Wisconsin Elections Commission Split On Mailing Absentee Ballot Applications

May 21, 2020

The Wisconsin Elections Commission is trying to set the stage for smooth elections in August and November after a chaotic experience in April.

The spring election and presidential primary saw a massive spike in absentee voting by mail. Many people didn’t want to cast ballots in person due to the coronavirus.

At a virtual meeting Wednesday, Wisconsin Elections Commission Technology Director Rob Kehoe talked about how the big shift to mail voting stressed Wisconsin’s systems. He said not only were local clerks overwhelmed, but thousands of ballots went uncounted in parts of the state.

"The problems reported in these areas suggest that several thousand ballots encountered an issue while in transit that may have delayed or prevented delivery," Kehoe said. "Ballots were found in the postal system after Election Day. Ballots were returned to clerks without explanation. And some ballots never reached their destination."

Municipalities also had problems finding enough workers for in-person voting. But the issue the commission is focusing on is how to better prepare for possible sky-high absentee voting levels in August and November.

The commission received about $7 million in federal money from the Coronavirus Aid, Relief, and Economic Security Act to facilitate safe elections during the pandemic.

A polling place in Wauwatosa had a barrier between poll workers and voters on April 7.
Credit Chuck Quirmbach

One idea is to mail absentee ballot requests and guidelines to every registered voter who hasn’t already submitted a request — that’s about 2.7 million people. The mailer would include instructions about how to request a ballot online or return the printed request by mail.  

"We believe it would be beneficial to send the mailing with as much lead time as possible for voters to be able to make their decision before [the] August election and again ease some of the burden for clerks before we head into the fall," said Commission Administrator Meagan Wolfe. "The more data we know about who is going to participate by mail versus in person ahead of time, the better prepared we can all be."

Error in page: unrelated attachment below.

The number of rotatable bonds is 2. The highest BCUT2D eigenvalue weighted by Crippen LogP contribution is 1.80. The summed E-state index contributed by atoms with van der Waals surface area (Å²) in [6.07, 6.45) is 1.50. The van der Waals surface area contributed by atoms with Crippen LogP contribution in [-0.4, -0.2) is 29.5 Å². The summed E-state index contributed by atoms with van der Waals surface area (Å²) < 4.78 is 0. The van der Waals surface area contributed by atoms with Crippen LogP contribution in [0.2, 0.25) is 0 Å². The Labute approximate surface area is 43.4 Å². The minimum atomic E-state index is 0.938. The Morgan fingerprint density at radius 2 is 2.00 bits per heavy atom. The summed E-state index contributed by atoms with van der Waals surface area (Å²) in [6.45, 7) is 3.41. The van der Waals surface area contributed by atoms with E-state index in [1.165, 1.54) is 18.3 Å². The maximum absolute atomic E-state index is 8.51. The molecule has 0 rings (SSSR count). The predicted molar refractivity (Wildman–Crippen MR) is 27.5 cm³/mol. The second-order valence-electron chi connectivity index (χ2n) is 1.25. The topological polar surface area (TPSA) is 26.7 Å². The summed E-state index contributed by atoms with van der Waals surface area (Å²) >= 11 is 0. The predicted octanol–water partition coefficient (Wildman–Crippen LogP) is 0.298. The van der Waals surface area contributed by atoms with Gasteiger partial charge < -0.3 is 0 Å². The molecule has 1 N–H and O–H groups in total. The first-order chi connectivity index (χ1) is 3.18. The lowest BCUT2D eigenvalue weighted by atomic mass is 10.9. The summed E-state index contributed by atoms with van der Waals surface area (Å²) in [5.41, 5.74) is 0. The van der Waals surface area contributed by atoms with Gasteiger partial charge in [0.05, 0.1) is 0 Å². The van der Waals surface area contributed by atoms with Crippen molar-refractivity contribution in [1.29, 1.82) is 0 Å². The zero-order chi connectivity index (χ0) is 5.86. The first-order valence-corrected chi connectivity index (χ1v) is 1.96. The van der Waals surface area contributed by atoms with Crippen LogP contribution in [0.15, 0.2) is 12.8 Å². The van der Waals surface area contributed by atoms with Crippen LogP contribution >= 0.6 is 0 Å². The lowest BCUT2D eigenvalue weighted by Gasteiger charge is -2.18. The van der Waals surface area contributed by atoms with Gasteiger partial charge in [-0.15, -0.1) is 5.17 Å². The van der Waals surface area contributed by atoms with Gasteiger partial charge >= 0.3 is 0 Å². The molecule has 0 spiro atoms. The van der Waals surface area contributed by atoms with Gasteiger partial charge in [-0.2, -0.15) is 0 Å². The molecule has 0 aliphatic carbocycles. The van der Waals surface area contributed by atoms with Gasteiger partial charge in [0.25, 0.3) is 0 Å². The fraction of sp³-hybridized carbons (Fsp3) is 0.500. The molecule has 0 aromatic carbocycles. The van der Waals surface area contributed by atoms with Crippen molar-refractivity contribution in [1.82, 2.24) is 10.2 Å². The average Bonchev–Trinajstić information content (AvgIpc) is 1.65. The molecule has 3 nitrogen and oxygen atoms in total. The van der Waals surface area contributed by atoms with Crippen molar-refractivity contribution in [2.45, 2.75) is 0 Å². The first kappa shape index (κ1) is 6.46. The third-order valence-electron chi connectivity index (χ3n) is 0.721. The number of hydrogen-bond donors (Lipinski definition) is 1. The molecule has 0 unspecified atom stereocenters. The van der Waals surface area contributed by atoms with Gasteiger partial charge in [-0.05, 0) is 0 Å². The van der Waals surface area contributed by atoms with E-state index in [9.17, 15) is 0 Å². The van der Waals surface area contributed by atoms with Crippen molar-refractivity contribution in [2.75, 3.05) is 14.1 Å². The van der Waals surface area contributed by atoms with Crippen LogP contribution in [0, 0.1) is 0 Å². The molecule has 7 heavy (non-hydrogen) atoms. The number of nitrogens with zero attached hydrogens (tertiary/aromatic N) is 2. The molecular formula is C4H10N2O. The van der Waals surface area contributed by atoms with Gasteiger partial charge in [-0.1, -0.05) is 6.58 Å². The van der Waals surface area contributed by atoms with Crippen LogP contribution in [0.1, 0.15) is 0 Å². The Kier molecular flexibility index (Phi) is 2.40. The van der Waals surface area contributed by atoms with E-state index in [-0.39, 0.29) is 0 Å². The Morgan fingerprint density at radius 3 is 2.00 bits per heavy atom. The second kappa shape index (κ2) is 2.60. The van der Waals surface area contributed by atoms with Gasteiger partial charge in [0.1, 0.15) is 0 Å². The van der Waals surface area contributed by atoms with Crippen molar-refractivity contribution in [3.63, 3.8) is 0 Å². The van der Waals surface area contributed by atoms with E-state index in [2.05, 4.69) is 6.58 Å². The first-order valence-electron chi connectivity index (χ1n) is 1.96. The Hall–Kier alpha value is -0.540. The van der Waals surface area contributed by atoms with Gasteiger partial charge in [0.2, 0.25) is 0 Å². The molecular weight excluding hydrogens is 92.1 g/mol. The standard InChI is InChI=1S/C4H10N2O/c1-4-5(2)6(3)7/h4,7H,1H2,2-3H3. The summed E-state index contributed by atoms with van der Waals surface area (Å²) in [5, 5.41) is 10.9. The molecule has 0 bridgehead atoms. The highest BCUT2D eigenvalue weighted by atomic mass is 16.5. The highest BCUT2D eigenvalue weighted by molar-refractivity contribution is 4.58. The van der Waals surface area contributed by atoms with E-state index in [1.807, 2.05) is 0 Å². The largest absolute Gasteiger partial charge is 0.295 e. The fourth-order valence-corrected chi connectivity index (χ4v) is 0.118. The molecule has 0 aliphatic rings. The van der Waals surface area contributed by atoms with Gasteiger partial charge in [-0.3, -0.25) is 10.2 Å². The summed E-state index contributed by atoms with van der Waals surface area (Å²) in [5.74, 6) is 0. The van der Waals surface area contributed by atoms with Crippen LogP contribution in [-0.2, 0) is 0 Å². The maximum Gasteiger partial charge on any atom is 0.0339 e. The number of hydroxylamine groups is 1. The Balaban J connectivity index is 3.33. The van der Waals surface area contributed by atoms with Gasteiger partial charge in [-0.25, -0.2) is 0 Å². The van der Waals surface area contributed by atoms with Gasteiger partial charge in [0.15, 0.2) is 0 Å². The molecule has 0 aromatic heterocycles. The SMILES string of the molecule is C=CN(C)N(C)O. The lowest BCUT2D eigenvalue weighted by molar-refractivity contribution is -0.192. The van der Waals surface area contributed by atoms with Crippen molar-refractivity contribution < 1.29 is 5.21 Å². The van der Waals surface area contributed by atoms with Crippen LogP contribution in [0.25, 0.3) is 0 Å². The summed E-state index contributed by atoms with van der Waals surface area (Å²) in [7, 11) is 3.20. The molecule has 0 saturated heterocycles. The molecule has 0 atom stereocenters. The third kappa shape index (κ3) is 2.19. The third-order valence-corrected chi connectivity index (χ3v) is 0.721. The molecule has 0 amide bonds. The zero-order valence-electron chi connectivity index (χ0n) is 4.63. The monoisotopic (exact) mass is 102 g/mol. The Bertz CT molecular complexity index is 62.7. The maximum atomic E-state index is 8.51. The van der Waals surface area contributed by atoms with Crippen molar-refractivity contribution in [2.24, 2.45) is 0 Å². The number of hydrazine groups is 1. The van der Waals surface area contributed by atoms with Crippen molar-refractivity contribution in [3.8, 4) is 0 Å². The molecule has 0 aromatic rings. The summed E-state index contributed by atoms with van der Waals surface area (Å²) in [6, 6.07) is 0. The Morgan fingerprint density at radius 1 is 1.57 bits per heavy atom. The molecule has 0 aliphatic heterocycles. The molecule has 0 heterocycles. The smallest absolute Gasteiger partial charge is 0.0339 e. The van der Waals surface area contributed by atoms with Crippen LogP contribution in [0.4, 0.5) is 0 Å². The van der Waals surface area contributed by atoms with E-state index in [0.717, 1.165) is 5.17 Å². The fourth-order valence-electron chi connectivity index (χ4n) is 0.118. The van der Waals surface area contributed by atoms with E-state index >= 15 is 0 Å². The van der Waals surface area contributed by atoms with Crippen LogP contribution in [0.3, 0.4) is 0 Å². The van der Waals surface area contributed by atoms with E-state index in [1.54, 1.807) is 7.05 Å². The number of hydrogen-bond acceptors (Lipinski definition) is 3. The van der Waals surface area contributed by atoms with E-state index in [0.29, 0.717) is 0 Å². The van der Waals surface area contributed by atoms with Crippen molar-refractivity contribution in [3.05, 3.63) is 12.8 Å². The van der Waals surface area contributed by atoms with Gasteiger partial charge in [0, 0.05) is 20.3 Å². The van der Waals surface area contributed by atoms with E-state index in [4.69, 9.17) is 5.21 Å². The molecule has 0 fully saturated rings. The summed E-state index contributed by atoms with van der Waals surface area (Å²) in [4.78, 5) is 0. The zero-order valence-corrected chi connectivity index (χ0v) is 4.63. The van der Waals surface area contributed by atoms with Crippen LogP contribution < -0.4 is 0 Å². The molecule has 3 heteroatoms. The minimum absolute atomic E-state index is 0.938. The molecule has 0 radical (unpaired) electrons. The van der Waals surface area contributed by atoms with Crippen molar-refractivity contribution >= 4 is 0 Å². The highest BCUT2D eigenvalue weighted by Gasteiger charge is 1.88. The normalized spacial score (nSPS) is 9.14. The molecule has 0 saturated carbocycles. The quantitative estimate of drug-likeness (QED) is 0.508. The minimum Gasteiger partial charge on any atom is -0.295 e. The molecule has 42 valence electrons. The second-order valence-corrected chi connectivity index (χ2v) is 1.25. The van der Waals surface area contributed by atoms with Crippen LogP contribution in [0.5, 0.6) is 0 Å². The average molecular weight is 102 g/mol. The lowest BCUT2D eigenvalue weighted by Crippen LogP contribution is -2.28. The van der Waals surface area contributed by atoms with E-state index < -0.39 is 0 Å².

The elections commission is made up of three Democrats and three Republicans. Members from both sides seemed receptive to mailing absentee ballot requests to voters. But they disagree on some of the details.

Chair Dean Knudson, a Republican, wants to cut down the number of voters who receive mailers. Knudson said they should not be sent to voters who already have a photo ID on file in the elections system because that means they’ve voted absentee before and know how to do it.

"By narrowing it down you’ll accomplish the consensus idea, which is people who haven’t done this before, we want to try to help them do it," Knudson said. 

A commission staffer said if you eliminate people who already have a photo ID in the system, that would mean a reduction of more than 1 million mailers that would need be sent.

Commission member Ann Jacobs, a Democrat, argued that just because someone has an ID on file doesn’t mean they’ve voted absentee recently.

"I think you’re conflating [having an ID on file] with people who currently know how to request an absentee ballot, which may not be a jump you can make," Jacobs said. "Because we’ve changed how we request absentee ballots very dramatically over the past few years."

The commission is also considering whether to use barcodes to track absentee ballots, whether to redesign the ballot envelope to make it more user-friendly, and how to best offset local municipalities’ election costs.

Members decided they needed more time to think about all the options. They postponed a decision on changing absentee voting procedures until next week.